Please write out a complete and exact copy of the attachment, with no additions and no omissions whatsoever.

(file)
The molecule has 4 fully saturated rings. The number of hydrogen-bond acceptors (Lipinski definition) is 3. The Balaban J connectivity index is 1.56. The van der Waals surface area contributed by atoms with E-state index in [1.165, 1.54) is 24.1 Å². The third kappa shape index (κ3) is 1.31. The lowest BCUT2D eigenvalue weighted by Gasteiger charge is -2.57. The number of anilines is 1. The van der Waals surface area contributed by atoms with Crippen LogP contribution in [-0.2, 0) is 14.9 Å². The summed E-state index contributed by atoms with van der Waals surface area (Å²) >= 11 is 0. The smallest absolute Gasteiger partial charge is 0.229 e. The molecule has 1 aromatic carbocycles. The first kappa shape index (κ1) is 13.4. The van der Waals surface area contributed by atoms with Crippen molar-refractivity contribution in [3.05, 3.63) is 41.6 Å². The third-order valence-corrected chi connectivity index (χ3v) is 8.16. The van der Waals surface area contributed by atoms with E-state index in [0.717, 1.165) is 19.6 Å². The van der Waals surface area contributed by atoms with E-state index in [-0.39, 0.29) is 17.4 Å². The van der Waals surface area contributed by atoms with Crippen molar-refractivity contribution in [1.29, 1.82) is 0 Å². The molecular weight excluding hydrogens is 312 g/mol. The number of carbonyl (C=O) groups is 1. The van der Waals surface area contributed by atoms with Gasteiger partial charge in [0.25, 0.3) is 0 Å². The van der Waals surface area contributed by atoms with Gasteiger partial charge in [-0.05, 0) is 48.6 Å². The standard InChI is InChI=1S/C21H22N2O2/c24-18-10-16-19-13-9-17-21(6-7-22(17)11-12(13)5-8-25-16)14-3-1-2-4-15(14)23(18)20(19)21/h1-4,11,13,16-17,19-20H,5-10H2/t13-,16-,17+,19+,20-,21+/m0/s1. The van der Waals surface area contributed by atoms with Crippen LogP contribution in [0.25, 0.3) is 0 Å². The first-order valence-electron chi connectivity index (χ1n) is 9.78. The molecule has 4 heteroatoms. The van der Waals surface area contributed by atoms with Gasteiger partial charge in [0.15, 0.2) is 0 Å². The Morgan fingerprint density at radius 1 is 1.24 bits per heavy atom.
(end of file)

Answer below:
The molecule has 4 fully saturated rings. The number of hydrogen-bond acceptors (Lipinski definition) is 3. The Balaban J connectivity index is 1.56. The van der Waals surface area contributed by atoms with E-state index in [1.165, 1.54) is 24.1 Å². The third kappa shape index (κ3) is 1.31. The lowest BCUT2D eigenvalue weighted by Gasteiger charge is -2.57. The number of anilines is 1. The van der Waals surface area contributed by atoms with Crippen LogP contribution in [-0.2, 0) is 14.9 Å². The summed E-state index contributed by atoms with van der Waals surface area (Å²) >= 11 is 0. The smallest absolute Gasteiger partial charge is 0.229 e. The molecule has 1 aromatic carbocycles. The first kappa shape index (κ1) is 13.4. The van der Waals surface area contributed by atoms with Crippen molar-refractivity contribution in [3.05, 3.63) is 41.6 Å². The third-order valence-corrected chi connectivity index (χ3v) is 8.16. The van der Waals surface area contributed by atoms with E-state index in [0.717, 1.165) is 19.6 Å². The van der Waals surface area contributed by atoms with E-state index in [-0.39, 0.29) is 17.4 Å². The van der Waals surface area contributed by atoms with Crippen molar-refractivity contribution in [1.29, 1.82) is 0 Å². The molecular weight excluding hydrogens is 312 g/mol. The number of carbonyl (C=O) groups is 1. The van der Waals surface area contributed by atoms with Gasteiger partial charge in [0.25, 0.3) is 0 Å². The van der Waals surface area contributed by atoms with Gasteiger partial charge in [-0.05, 0) is 48.6 Å². The standard InChI is InChI=1S/C21H22N2O2/c24-18-10-16-19-13-9-17-21(6-7-22(17)11-12(13)5-8-25-16)14-3-1-2-4-15(14)23(18)20(19)21/h1-4,11,13,16-17,19-20H,5-10H2/t13-,16-,17+,19+,20-,21+/m0/s1. The van der Waals surface area contributed by atoms with Crippen LogP contribution in [0.25, 0.3) is 0 Å². The first-order valence-electron chi connectivity index (χ1n) is 9.78. The molecule has 4 heteroatoms. The van der Waals surface area contributed by atoms with Gasteiger partial charge in [0.15, 0.2) is 0 Å². The Morgan fingerprint density at radius 1 is 1.24 bits per heavy atom.